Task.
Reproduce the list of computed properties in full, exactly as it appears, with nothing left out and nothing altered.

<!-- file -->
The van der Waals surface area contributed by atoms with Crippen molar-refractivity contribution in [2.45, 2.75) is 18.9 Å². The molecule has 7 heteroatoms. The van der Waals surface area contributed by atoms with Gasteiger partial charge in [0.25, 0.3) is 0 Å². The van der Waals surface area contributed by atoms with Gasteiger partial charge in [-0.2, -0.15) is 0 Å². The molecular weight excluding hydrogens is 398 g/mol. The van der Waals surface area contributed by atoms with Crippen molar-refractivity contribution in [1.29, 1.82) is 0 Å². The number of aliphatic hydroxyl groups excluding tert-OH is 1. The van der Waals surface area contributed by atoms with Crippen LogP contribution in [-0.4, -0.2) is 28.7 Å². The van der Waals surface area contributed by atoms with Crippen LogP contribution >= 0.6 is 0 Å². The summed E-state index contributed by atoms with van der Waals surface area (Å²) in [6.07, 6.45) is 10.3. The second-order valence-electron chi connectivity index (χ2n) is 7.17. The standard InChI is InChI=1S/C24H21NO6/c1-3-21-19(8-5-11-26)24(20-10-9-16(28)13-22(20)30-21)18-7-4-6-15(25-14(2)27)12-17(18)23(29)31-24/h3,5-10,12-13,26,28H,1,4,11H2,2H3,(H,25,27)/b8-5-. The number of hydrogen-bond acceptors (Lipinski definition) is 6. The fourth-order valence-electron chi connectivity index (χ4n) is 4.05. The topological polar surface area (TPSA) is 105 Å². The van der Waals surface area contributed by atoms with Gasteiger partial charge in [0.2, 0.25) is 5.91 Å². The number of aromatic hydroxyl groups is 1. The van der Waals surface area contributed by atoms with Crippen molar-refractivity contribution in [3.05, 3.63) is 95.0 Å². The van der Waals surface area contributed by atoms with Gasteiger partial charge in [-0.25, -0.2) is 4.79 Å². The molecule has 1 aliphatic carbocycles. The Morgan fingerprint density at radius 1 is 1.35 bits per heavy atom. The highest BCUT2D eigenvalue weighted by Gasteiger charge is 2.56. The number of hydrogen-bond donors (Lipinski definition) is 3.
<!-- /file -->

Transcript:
The van der Waals surface area contributed by atoms with Crippen molar-refractivity contribution in [2.45, 2.75) is 18.9 Å². The molecule has 7 heteroatoms. The van der Waals surface area contributed by atoms with Gasteiger partial charge in [0.25, 0.3) is 0 Å². The van der Waals surface area contributed by atoms with Gasteiger partial charge in [-0.2, -0.15) is 0 Å². The molecular weight excluding hydrogens is 398 g/mol. The van der Waals surface area contributed by atoms with Crippen molar-refractivity contribution in [1.29, 1.82) is 0 Å². The number of aliphatic hydroxyl groups excluding tert-OH is 1. The van der Waals surface area contributed by atoms with Crippen LogP contribution in [-0.4, -0.2) is 28.7 Å². The van der Waals surface area contributed by atoms with Crippen LogP contribution >= 0.6 is 0 Å². The summed E-state index contributed by atoms with van der Waals surface area (Å²) in [6.07, 6.45) is 10.3. The second-order valence-electron chi connectivity index (χ2n) is 7.17. The standard InChI is InChI=1S/C24H21NO6/c1-3-21-19(8-5-11-26)24(20-10-9-16(28)13-22(20)30-21)18-7-4-6-15(25-14(2)27)12-17(18)23(29)31-24/h3,5-10,12-13,26,28H,1,4,11H2,2H3,(H,25,27)/b8-5-. The number of hydrogen-bond acceptors (Lipinski definition) is 6. The fourth-order valence-electron chi connectivity index (χ4n) is 4.05. The topological polar surface area (TPSA) is 105 Å². The van der Waals surface area contributed by atoms with Gasteiger partial charge in [0.2, 0.25) is 5.91 Å². The number of aromatic hydroxyl groups is 1. The van der Waals surface area contributed by atoms with Crippen molar-refractivity contribution in [3.05, 3.63) is 95.0 Å². The van der Waals surface area contributed by atoms with Gasteiger partial charge in [-0.25, -0.2) is 4.79 Å². The molecule has 1 aliphatic carbocycles. The Morgan fingerprint density at radius 1 is 1.35 bits per heavy atom. The highest BCUT2D eigenvalue weighted by Gasteiger charge is 2.56. The number of hydrogen-bond donors (Lipinski definition) is 3.